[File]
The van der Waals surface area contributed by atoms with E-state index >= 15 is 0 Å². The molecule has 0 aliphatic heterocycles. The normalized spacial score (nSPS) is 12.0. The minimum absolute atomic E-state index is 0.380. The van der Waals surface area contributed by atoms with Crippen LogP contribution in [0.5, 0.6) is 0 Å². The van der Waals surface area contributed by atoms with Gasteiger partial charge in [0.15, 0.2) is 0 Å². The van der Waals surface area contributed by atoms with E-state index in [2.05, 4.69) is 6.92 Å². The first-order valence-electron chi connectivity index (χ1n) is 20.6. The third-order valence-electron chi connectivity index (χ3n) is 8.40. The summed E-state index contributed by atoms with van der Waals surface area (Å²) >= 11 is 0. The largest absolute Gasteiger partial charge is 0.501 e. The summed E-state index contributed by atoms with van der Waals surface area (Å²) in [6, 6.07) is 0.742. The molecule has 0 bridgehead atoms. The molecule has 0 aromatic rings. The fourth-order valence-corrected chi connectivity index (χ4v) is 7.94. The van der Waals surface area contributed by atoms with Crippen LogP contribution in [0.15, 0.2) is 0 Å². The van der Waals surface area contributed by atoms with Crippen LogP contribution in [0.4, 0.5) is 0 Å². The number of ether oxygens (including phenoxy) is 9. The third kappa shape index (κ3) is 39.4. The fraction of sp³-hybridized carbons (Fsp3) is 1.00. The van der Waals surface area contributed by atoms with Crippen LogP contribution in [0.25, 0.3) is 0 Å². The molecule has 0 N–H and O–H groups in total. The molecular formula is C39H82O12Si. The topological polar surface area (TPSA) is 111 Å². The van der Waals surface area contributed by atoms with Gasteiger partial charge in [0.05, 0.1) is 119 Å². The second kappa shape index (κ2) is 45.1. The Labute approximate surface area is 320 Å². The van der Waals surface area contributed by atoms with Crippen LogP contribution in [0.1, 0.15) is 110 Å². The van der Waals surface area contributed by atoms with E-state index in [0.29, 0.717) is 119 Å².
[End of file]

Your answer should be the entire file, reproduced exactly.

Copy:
The van der Waals surface area contributed by atoms with E-state index >= 15 is 0 Å². The molecule has 0 aliphatic heterocycles. The normalized spacial score (nSPS) is 12.0. The minimum absolute atomic E-state index is 0.380. The van der Waals surface area contributed by atoms with Crippen LogP contribution in [0.5, 0.6) is 0 Å². The van der Waals surface area contributed by atoms with Gasteiger partial charge in [0.15, 0.2) is 0 Å². The van der Waals surface area contributed by atoms with E-state index in [2.05, 4.69) is 6.92 Å². The first-order valence-electron chi connectivity index (χ1n) is 20.6. The third-order valence-electron chi connectivity index (χ3n) is 8.40. The summed E-state index contributed by atoms with van der Waals surface area (Å²) >= 11 is 0. The largest absolute Gasteiger partial charge is 0.501 e. The summed E-state index contributed by atoms with van der Waals surface area (Å²) in [6, 6.07) is 0.742. The molecule has 0 bridgehead atoms. The molecule has 0 aromatic rings. The fourth-order valence-corrected chi connectivity index (χ4v) is 7.94. The van der Waals surface area contributed by atoms with Crippen LogP contribution in [0.15, 0.2) is 0 Å². The van der Waals surface area contributed by atoms with Crippen LogP contribution in [0.4, 0.5) is 0 Å². The number of ether oxygens (including phenoxy) is 9. The third kappa shape index (κ3) is 39.4. The fraction of sp³-hybridized carbons (Fsp3) is 1.00. The van der Waals surface area contributed by atoms with Crippen LogP contribution in [0.25, 0.3) is 0 Å². The molecule has 0 N–H and O–H groups in total. The molecular formula is C39H82O12Si. The topological polar surface area (TPSA) is 111 Å². The van der Waals surface area contributed by atoms with Gasteiger partial charge in [0.05, 0.1) is 119 Å². The second kappa shape index (κ2) is 45.1. The Labute approximate surface area is 320 Å². The van der Waals surface area contributed by atoms with Crippen LogP contribution in [0.1, 0.15) is 110 Å². The van der Waals surface area contributed by atoms with E-state index in [0.29, 0.717) is 119 Å².